A 2015 analysis of health insurance records published in Emerging Infectious Diseases estimated around 329,000 annual Lyme diagnoses over the same period. If the CDC is missing a significant number of Lyme cases, they’re likely to overlook the prevalence of PTLDS.
Another factor that obscures PTLDS cases is misdiagnosis. Because the full spectrum of PTLDS symptoms still isn’t fully understood, it is commonly mistaken with other conditions, says Maloney.
“Those labels might be labels of convenience because patients and physicians want to know what’s making someone sick,” Maloney says. “Since there’s so much controversy in Lyme disease, some of these people will just call it fibromyalgia and deal with it that way.”
What To Do When You Get Bit By A Tick
If you get bit by a tick and you have the tick in your possession, get it tested at your local testing facility. The facility will likely test it for Borrelia burgdorferi. We also recommend you get tested as well, even if you are not experiencing symptoms or you did not get a bullseye rash. Nearly half of the people who contract Lyme disease dont even show signs of a bullseye rash.
If you think you may have Lyme disease and you have been dealing with symptoms for months or even years, you are likely disillusioned with your health journey and you need some well-deserved answers. You dont have to accept your symptoms as a life sentence as even the most complex cases can be helped. We have a strong track record of helping our clients get to the root cause of their symptoms so they can get on a lasting road to recovery. If you have questions or you just want to talk to someone about your health journey, we are here for you. Go here to book a 30-minute complimentary call with one of our trained health advisers. Be well!
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Different Labs Can Produce Different Results
When it comes to testing for Lyme disease, the quality of the lab conducting the test can also affect the reliability of the results. Thats because different labs use different protocols and techniques to perform each test. Those with more advanced procedures and capabilities provide higher levels of accuracy and precision across various types of tests.
By improving diagnostic precision, clinicians cannot only more accurately detect Lyme infection but, in some cases, the specific stage of a patients Lyme disease infection.
Lyme Disease Is Remarkably Difficult To Diagnose
The problem with Lyme disease is that the bacteria can create a hard shell around themselves when inactive so that the blood tests are unable to detect them. This is especially true when the disease has reached the chronic stage. The timing of the symptoms is often used by a medical provider to establish a time line to a tick bite or exposure to a high-risk region where the disease is commonly transmitted.
Because the ticks that can spread Lyme disease are often the size of a pinhead, the ticks might not even be notice. A bulls-eye rash at the bite location is a trademark symptom of Lyme disease, but only about half of the people who are infected with the bacteria develop the rash. Once the disease reaches the chronic stage, chronic arthritis, joint pain, and neurological symptoms begin to appear, sometimes several months after the infection.
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Untreated Lyme Disease Frequency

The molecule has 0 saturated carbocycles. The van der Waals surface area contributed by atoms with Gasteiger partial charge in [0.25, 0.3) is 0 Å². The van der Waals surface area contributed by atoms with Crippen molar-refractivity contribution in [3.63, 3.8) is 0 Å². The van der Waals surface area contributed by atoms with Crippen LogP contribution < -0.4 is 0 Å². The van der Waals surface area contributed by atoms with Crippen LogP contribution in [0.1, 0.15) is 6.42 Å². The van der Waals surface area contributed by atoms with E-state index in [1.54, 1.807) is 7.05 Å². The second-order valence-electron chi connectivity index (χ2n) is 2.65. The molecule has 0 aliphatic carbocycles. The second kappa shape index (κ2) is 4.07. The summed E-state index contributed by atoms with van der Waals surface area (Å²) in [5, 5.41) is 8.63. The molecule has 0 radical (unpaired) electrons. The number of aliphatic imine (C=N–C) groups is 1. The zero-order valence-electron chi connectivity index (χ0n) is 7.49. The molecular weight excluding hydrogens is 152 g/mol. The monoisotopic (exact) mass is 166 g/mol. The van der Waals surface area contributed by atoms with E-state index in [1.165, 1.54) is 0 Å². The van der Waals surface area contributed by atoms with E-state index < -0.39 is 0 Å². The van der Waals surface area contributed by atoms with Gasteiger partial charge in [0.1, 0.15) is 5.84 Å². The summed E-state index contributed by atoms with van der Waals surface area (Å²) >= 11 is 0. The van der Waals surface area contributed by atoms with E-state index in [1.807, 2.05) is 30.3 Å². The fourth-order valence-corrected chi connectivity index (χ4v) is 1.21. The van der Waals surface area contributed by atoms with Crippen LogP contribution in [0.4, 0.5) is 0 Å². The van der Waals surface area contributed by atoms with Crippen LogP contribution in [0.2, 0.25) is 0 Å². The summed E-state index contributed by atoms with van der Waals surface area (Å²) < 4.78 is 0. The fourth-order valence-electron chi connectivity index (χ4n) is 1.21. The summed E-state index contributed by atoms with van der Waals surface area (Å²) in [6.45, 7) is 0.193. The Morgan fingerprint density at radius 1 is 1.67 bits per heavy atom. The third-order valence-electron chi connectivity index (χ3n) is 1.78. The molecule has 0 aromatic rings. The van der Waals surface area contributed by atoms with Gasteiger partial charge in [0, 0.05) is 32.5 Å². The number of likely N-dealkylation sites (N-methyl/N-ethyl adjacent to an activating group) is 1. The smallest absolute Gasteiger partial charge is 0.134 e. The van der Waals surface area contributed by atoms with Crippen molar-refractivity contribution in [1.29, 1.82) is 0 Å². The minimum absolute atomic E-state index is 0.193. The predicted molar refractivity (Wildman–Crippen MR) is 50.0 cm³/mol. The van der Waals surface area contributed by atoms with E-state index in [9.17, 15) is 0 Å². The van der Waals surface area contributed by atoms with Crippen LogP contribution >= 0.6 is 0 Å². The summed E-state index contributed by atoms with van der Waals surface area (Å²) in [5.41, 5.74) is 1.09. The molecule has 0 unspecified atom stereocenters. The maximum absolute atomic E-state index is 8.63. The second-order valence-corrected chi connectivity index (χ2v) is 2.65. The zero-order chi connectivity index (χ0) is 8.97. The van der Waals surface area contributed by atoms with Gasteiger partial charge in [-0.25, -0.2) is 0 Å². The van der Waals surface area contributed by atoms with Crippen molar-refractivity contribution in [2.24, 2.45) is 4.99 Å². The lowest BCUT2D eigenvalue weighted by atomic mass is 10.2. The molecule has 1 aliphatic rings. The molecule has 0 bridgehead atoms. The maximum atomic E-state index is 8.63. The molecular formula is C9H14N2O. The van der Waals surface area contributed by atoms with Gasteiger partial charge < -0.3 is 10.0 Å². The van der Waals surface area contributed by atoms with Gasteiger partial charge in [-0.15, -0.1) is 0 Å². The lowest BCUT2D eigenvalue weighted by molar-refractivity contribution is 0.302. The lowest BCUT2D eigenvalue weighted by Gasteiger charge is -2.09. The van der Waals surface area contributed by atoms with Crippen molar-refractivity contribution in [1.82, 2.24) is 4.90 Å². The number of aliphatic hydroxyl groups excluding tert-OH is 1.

Its difficult to get exact numbers when it comes to Lyme disease, in part because theres only limited accounting of the conditions frequency overall, and its often misdiagnosed or mistaken for other conditions.
Currently, its estimated that 476,000 people develop it in the United States every year, with 81% of the cases clustered in the Northeast, upper Midwest, and mid-Atlantic regions.
A significantbut shrinkingproportion of those with the disease end up progressing without treatment. Current estimates are hard to come by. In 2012, researchers estimated that about 16% of Lyme disease cases present without rashincreasing the chance that the case is missed, overall. From 1.6% to 7% of all infections have no symptoms.
Knowledge and awareness of this disease have grown over the past couple of decades, greatly improving outcomes. This improving prognosis is associated with better care and detection, leading to timelier intervention.
If you live in a hot spot area for black-legged ticks, never hesitate to reach out to your healthcare professional if youre feeling sick or have a rash.
What Are The Chances Of Getting Lyme Disease From A Tick Bite
Since the deer tick that transmits Lyme disease typically feeds for > 36 hours before transmission of the spirochete, the risk of acquiring Lyme disease from an observed tick bite, for example, is only 1.2 to 1.4 percent, even in an area where the disease is common.
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Can Someone Who’s Been Treated For Lyme Disease Still Have Post
Physicians usually prescribe Lyme patients with a two to four week course of oral antibiotics. This resolves the majority of cases, says Eugene Shapiro, MD, a professor of pediatrics and epidemiology at Yale University. However, PTLDS could manifest when antibiotics fail to clear an infection and its related symptoms.
Because traces of the bacteria rapidly disappear from an individual’s blood, testing for residual post-treatment infection is challenging, says Monica Embers, PhD, director of vector-borne disease research at Tulane University’s National Primate Research Center.
When patients face possible post-treatment complications, tests can’t indicate whether these symptoms are driven by Lyme versus something else entirely. According to Embers, current antibody tests are only about 50% to 60% accurate, but they grow more sensitive four or more weeks after the initial infection as people further develop antibodies.
“What’s desperately needed is a diagnostic test that can be used in chronic patients to demonstrate that they have had Lyme disease or continue to have a persistent infection, and we don’t have that right now,” says Embers.